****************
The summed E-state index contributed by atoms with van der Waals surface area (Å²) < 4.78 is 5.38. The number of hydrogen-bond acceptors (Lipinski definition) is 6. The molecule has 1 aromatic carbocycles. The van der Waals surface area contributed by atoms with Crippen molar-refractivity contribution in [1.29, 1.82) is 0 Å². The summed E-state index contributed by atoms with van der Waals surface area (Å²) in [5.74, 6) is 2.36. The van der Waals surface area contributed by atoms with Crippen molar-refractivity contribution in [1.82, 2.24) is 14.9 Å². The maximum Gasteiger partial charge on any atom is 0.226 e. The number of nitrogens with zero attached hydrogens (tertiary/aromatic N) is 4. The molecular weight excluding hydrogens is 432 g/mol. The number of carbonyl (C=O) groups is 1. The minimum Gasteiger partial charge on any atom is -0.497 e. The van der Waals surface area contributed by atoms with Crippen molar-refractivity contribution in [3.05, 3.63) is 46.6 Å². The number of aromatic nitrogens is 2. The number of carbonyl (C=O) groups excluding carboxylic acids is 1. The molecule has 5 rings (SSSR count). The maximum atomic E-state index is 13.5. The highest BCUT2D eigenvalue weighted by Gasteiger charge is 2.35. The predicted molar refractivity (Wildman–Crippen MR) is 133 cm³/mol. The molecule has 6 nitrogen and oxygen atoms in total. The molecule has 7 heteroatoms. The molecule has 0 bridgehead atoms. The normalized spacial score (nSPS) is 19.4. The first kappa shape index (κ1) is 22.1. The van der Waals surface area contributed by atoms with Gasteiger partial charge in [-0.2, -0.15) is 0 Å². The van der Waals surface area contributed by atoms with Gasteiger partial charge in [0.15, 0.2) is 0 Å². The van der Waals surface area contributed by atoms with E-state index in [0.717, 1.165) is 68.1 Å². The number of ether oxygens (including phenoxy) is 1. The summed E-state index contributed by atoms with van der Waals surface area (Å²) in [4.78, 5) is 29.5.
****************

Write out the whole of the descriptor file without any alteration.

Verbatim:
The summed E-state index contributed by atoms with van der Waals surface area (Å²) < 4.78 is 5.38. The number of hydrogen-bond acceptors (Lipinski definition) is 6. The molecule has 1 aromatic carbocycles. The van der Waals surface area contributed by atoms with Crippen molar-refractivity contribution in [1.29, 1.82) is 0 Å². The summed E-state index contributed by atoms with van der Waals surface area (Å²) in [5.74, 6) is 2.36. The van der Waals surface area contributed by atoms with Crippen molar-refractivity contribution in [1.82, 2.24) is 14.9 Å². The maximum Gasteiger partial charge on any atom is 0.226 e. The number of nitrogens with zero attached hydrogens (tertiary/aromatic N) is 4. The molecular weight excluding hydrogens is 432 g/mol. The number of carbonyl (C=O) groups is 1. The minimum Gasteiger partial charge on any atom is -0.497 e. The van der Waals surface area contributed by atoms with Crippen molar-refractivity contribution in [3.05, 3.63) is 46.6 Å². The number of aromatic nitrogens is 2. The number of carbonyl (C=O) groups excluding carboxylic acids is 1. The molecule has 5 rings (SSSR count). The maximum atomic E-state index is 13.5. The highest BCUT2D eigenvalue weighted by Gasteiger charge is 2.35. The predicted molar refractivity (Wildman–Crippen MR) is 133 cm³/mol. The molecule has 6 nitrogen and oxygen atoms in total. The molecule has 7 heteroatoms. The molecule has 0 bridgehead atoms. The normalized spacial score (nSPS) is 19.4. The first kappa shape index (κ1) is 22.1. The van der Waals surface area contributed by atoms with Gasteiger partial charge in [-0.2, -0.15) is 0 Å². The van der Waals surface area contributed by atoms with Gasteiger partial charge in [0.15, 0.2) is 0 Å². The van der Waals surface area contributed by atoms with E-state index in [0.717, 1.165) is 68.1 Å². The number of ether oxygens (including phenoxy) is 1. The summed E-state index contributed by atoms with van der Waals surface area (Å²) in [4.78, 5) is 29.5.